Sustainable finance – obligation for certain companies to publish non-financial information

European Commission

European Commission website


Inception Impact Assessment

Commission Delegated Regulation on Taxonomy-related disclosures by undertakings reporting non-financial information.

The Confederation of Finnish Industries EK’s contribution to the European Commission’s Roadmap

The EK welcomes the general aim of EU Taxonomy which is to help undertakings, financial intermediaries and investors to allocate capital flows towards environmentally sustainable projects and activities. Making capital better available for sustainable activities is essential to achieve the EU climate targets.

Ambitious initiatives that aim at establishing a new regulatory framework for reporting obligations as well as other initiatives directly and indirectly affecting companies must be assessed with caution. An appropriate assessment of impacts foreseen to accompany this initiative is highly welcomed by EK. We hope that the Commission considers the following points when developing the delegated acts specifying the technical and detailed requirements for entities subject to the Non-Financial Reporting Directive (NFRD) to publish information on how and to what extent their activities are associated with the EU Taxonomy.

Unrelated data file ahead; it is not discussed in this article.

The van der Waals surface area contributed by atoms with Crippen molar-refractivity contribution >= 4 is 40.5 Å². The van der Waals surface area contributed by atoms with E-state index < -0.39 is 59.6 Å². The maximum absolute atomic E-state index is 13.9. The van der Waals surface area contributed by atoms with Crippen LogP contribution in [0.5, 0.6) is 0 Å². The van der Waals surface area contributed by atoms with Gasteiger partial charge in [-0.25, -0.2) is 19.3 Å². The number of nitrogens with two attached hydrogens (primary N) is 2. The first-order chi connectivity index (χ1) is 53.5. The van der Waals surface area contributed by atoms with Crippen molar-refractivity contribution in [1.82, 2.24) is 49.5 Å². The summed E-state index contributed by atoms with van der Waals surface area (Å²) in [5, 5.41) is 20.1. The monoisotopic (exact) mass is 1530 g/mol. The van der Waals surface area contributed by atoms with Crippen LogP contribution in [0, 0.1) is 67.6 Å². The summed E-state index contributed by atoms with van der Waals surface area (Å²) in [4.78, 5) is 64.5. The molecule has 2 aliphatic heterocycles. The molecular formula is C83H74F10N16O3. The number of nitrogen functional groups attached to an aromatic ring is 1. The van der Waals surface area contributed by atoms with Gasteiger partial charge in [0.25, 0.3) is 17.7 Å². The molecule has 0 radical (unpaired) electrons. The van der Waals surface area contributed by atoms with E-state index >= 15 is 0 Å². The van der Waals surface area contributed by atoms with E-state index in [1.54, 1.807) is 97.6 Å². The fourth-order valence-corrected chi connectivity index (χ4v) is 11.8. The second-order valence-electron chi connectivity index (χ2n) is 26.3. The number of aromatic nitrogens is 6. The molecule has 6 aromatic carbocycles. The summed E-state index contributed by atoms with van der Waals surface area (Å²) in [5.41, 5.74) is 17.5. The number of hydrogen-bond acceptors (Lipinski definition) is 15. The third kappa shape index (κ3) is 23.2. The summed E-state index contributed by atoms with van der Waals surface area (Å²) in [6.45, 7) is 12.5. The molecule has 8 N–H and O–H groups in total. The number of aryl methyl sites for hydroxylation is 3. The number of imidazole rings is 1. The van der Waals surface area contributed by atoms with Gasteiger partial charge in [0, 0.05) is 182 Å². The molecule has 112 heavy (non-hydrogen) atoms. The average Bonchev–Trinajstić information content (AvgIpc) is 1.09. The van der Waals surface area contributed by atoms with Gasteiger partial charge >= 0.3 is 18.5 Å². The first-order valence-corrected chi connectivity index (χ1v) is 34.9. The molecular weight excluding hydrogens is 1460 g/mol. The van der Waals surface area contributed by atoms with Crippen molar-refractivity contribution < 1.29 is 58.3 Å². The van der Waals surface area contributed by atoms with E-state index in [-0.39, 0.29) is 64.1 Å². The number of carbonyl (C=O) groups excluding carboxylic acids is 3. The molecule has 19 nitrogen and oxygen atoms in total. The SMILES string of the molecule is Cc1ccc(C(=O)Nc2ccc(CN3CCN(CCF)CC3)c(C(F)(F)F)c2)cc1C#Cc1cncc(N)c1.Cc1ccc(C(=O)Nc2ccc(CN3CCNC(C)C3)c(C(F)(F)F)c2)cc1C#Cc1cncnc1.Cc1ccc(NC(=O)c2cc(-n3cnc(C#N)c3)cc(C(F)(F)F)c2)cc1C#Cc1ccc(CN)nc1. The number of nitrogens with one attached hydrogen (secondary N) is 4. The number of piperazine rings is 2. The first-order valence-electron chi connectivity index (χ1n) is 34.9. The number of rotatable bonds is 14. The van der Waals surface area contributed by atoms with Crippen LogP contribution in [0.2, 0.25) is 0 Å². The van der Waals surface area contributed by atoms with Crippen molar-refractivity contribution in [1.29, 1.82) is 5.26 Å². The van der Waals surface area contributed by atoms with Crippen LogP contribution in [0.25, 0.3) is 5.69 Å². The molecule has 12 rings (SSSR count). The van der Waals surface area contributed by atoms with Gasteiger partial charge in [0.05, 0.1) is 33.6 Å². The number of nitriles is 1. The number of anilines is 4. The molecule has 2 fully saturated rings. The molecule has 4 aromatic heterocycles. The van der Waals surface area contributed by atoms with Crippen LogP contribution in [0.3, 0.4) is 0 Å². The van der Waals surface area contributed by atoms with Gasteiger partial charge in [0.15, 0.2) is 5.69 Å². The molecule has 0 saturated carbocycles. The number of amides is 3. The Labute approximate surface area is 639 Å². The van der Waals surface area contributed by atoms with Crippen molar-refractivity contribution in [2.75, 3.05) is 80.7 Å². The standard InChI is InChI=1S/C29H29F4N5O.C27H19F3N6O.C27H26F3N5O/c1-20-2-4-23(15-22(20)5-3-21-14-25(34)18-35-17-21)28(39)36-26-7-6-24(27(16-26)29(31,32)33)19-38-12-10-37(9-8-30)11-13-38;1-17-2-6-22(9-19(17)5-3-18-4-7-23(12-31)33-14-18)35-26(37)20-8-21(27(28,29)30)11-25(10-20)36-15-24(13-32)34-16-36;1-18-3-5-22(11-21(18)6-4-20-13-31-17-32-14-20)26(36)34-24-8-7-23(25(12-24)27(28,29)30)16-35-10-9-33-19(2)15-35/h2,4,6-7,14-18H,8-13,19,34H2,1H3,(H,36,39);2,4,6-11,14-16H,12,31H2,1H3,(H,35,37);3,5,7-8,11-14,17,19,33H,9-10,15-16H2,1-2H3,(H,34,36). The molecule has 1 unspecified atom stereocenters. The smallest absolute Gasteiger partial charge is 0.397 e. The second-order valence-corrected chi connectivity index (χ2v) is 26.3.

Since the European companies are still facing economic hardships caused by the COVID-19 crisis it is of the essence that an adequate time is granted for companies to transfer their reporting and management processes to be Taxonomy compliant.

The desired regulatory framework should be practical, proportional and fit for purpose for businesses of all size in order to facilitate the transition towards carbon-neutral economy. Developing of new reporting requirements risks leading to overlapping requirements, causing extra burdens for companies and confusion for stakeholders. Thus, streamlining the various obligations should lead to simplification and clarification.

Avoiding disproportionate burdens especially for SMEs is very important since the Taxonomy regulation contains several changes affecting the scope of reporting obligations for users. It is essential to strike the balance between information expectations on the investor side and the businesses’ need to maintain lean processes that do not hinder but encourage market-led innovation processes within companies.

Concluding remarks

The EK supports the developing the Taxonomy framework building on existing reporting initiatives, keeping up the international role for reporting standards and ensuring legislative consistency and avoiding duplication of reporting legislation.

We do not support so called ‘brown-listing’ of economic activities since such approach would most likely be counterproductive by negatively labelling companies as ‘brown’. The development of such a separate and exhaustive list would significantly increase the complexity of an already complex sustainable finance framework and result in potential confusion, with counterproductive effects. The Taxonomy for environmentally sustainable activities and ’Do No Significant Harm’ (DNSH) criteria will de facto fulfil their purpose without ‘brown-listing’.

The Taxonomy should remain a positive, enabling, non-punitive framework which helps companies to invest sufficiently in order to achieve the goal of carbon-neutral economy on time.